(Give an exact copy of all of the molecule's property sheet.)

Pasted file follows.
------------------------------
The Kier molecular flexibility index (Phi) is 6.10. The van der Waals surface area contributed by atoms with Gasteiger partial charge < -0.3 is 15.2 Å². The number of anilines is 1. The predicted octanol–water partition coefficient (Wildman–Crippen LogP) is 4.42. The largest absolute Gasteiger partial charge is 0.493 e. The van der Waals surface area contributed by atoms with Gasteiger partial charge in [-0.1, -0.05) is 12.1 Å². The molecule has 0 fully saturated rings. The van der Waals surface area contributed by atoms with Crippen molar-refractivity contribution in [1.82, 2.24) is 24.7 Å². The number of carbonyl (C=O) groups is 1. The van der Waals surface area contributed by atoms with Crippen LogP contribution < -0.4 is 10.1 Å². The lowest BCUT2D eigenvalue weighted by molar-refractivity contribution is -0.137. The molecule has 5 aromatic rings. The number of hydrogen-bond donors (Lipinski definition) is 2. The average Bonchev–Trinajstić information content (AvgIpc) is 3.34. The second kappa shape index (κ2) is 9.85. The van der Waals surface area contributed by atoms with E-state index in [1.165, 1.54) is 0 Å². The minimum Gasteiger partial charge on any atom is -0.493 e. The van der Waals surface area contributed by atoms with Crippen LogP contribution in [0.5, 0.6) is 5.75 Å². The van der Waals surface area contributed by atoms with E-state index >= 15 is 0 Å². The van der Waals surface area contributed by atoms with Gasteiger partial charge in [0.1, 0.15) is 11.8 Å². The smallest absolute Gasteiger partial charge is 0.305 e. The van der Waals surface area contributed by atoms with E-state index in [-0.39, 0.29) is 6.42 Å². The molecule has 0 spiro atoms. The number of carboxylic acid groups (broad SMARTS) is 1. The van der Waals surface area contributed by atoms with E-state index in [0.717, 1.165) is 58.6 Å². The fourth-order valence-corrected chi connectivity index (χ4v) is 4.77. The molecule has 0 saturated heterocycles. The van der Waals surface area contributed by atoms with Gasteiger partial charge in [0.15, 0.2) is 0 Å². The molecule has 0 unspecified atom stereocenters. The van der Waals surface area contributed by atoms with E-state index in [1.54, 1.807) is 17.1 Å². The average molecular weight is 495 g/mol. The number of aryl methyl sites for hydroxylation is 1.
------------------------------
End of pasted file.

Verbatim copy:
The Kier molecular flexibility index (Phi) is 6.10. The van der Waals surface area contributed by atoms with Gasteiger partial charge < -0.3 is 15.2 Å². The number of anilines is 1. The predicted octanol–water partition coefficient (Wildman–Crippen LogP) is 4.42. The largest absolute Gasteiger partial charge is 0.493 e. The van der Waals surface area contributed by atoms with Gasteiger partial charge in [-0.1, -0.05) is 12.1 Å². The molecule has 0 fully saturated rings. The van der Waals surface area contributed by atoms with Crippen molar-refractivity contribution in [1.82, 2.24) is 24.7 Å². The number of carbonyl (C=O) groups is 1. The van der Waals surface area contributed by atoms with Crippen LogP contribution < -0.4 is 10.1 Å². The lowest BCUT2D eigenvalue weighted by molar-refractivity contribution is -0.137. The molecule has 5 aromatic rings. The number of hydrogen-bond donors (Lipinski definition) is 2. The average Bonchev–Trinajstić information content (AvgIpc) is 3.34. The second kappa shape index (κ2) is 9.85. The van der Waals surface area contributed by atoms with E-state index in [1.165, 1.54) is 0 Å². The minimum Gasteiger partial charge on any atom is -0.493 e. The van der Waals surface area contributed by atoms with Crippen LogP contribution in [0.5, 0.6) is 5.75 Å². The van der Waals surface area contributed by atoms with E-state index >= 15 is 0 Å². The van der Waals surface area contributed by atoms with Gasteiger partial charge in [0.1, 0.15) is 11.8 Å². The smallest absolute Gasteiger partial charge is 0.305 e. The van der Waals surface area contributed by atoms with E-state index in [-0.39, 0.29) is 6.42 Å². The molecule has 0 spiro atoms. The number of carboxylic acid groups (broad SMARTS) is 1. The van der Waals surface area contributed by atoms with E-state index in [0.717, 1.165) is 58.6 Å². The fourth-order valence-corrected chi connectivity index (χ4v) is 4.77. The molecule has 0 saturated heterocycles. The van der Waals surface area contributed by atoms with Gasteiger partial charge in [0.15, 0.2) is 0 Å². The molecule has 0 unspecified atom stereocenters. The van der Waals surface area contributed by atoms with E-state index in [1.54, 1.807) is 17.1 Å². The average molecular weight is 495 g/mol. The number of aryl methyl sites for hydroxylation is 1.